Olympic judo champ Harrison set to prove she belongs in PFL

December 30, 2018

Take a stroll around New York for the holidays or grab a seat at Madison Square Garden and the promotional videos for the PFL Championship nearly rival the hype for the Rockettes: "Six weight classes, six world championship fights, plus the biggest name in women's mixed martial arts."

UFC two-division champ Amanda Nunes would surely resent that declaration.

But Olympic gold medalist Kayla Harrison can take another step toward one day staking claim to that title in her headline fight at PFL 11 on Monday night. Harrison in 2010 became the first American woman to win the judo world championship. No U.S. judoka — man or woman — had ever won an Olympic gold medal before Harrison beat Britain's Gemma Gibbons to win the women's 78-kilogram and under division at the 2012 Olympics in London. She won gold again four years later at the Rio de Janeiro Games. She made her MMA debut this year and won both fights (by TKO and submission) for the Professional Fighters League.

Harrison takes on Moriel Charneski in a 155-pound bout Monday at the Hulu Theatre in Madison Square Garden.

"I was born to be a fighter," Harrison said.

The PFL season wraps on New Year's Eve with six championship fights and a $1 million prize awarded to each winner; the total purse for the card is $10 million. The championship card for the PFL, which emerged from the ashes of the World Series of Fighting, will be televised at 7 p.m. on NBC Sports Network.

The league was formed when Donn Davis, Mark Leschly and Russ Ramsey invested $25 million into the WSOF in 2017 and rebranded the organization into a tournament-style league. The PFL format rewards early finishes, and a win earns a fighter three points. The fighter gets three more for a stoppage in the first round, two points for a second-round win and one point in the third. Even a draw is worth one point. The PFL opened with 72 fighters in six weight-classes, competing in seven regular-season events. The playoffs started in October.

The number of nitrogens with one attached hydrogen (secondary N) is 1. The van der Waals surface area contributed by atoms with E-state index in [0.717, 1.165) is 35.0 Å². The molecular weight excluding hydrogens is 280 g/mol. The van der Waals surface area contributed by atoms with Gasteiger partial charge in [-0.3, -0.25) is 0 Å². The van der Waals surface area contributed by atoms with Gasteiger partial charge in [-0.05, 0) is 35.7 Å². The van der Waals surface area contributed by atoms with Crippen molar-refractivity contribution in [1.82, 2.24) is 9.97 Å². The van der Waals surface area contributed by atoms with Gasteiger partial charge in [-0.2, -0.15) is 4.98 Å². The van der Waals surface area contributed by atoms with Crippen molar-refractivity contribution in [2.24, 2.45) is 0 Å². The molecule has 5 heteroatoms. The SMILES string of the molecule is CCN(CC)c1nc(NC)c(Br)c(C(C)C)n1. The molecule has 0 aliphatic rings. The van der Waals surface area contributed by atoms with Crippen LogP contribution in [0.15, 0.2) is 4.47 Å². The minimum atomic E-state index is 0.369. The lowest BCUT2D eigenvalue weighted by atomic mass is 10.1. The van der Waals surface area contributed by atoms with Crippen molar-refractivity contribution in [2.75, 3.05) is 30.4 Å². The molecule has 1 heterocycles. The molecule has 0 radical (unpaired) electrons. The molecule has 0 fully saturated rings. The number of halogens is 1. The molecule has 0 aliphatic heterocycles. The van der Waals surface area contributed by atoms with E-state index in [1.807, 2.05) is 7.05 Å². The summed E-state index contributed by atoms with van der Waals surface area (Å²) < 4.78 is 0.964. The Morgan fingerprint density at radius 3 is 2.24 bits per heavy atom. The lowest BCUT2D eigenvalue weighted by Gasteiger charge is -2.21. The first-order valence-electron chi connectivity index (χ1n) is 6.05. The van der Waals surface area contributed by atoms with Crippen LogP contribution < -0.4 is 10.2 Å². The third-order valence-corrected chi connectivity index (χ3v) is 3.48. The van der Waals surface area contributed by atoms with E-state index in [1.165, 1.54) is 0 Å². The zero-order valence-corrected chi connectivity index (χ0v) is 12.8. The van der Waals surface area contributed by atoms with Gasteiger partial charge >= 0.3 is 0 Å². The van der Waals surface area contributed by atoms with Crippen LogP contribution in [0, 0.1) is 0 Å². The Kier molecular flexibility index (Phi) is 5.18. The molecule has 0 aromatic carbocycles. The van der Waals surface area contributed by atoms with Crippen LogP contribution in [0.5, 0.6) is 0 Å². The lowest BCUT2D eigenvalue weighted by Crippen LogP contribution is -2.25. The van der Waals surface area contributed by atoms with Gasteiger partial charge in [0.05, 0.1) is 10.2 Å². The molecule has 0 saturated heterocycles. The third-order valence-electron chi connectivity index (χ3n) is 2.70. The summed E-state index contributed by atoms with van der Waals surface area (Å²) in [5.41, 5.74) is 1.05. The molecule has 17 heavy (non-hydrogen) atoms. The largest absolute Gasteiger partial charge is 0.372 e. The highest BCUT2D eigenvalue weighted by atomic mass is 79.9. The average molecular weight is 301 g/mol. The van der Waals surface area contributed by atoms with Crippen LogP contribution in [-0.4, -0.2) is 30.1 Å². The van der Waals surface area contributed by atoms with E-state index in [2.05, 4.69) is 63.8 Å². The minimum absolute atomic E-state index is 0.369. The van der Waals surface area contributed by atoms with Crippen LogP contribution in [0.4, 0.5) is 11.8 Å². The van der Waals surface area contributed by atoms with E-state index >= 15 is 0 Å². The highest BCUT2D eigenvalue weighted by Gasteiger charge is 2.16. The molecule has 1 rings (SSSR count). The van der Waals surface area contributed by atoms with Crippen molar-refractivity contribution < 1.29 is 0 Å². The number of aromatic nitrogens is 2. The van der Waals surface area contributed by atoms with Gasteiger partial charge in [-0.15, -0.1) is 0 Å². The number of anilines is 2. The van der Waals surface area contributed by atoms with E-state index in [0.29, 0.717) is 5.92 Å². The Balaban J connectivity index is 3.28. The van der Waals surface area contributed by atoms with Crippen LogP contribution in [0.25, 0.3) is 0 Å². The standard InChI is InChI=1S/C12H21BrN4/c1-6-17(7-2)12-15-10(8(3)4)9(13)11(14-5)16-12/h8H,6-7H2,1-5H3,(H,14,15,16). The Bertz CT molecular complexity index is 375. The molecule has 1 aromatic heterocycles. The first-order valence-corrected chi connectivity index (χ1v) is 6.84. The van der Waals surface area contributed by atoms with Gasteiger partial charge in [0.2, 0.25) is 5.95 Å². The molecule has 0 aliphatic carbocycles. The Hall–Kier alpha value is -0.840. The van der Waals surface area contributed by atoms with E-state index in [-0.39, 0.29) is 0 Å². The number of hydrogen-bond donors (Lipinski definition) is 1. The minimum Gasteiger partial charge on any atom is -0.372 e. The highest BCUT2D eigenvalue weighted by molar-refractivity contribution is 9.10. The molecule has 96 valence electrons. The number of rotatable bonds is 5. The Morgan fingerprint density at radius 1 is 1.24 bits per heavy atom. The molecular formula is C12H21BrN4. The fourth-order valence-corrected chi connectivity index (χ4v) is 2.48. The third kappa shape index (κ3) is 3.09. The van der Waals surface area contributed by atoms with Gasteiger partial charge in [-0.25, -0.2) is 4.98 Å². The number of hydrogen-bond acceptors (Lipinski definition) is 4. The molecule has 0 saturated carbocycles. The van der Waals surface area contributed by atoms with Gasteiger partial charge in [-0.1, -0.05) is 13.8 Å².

Kevin Hart and MGM Television executive Mark Burnett are among the celebrity investors who believe the PFL can thrive in the growing field of MMA promotions. UFC is the undisputed champion, but PFL, Bellator, One Championship (which is on a spending spree of former UFC stars) and even Cage Fury Fighting Championship are competing for consumer dollars in a sport with global appeal.

Harrison certainly has the name value to attract viewers to try out PFL in the same venue where the band Phish will play Monday night in the larger arena. The 28-year-old Harrison said she never considered making the move to MMA until she was all tapped out with her judo career.

"Wrestling's been a lot easier for me to pick up than striking," she said. "Striking is definitely where I need to improve the most. It's where I need to get more confidence. It's where I need to get comfortable. It's little things like head movement. Those are things I never thought of before I did MMA."

Harrison has found a passion in MMA she never felt in judo.

"I never loved judo, I just loved winning," she said. "I'm excited that I get the same feeling from MMA that I get from judo. I started judo when I was 6 years old. You don't get rich or famous. There's no glory in being a judo player from the United States. But judo is what my mom signed me up for and I wanted to be the best at something."

A former training partner of Ronda Rousey, Harrison is in the only female fight on the PFL card and understands that to one day actually live up to the billing as "the biggest name in women's mixed martial arts," she'll have to move on to other promotions.

"I want to go down as one of the greatest to ever do it," she said. "If that means I get to stay at the PFL and do that there, that's great. But at the end of the day, I have personal goals and that's to be the best in the world. We all know what that means."

After she won gold in Rio, her coach, Jimmy Pedro, said he doubted that Harrison would turn pro, adding she was "too nice of a person" to compete in mixed martial arts. Harrison is now expected to become the centerpiece of the 2019 season, and her weight class will be eligible for a $1 million payout in the finale.

PFL is happy Harrison found her mean streak.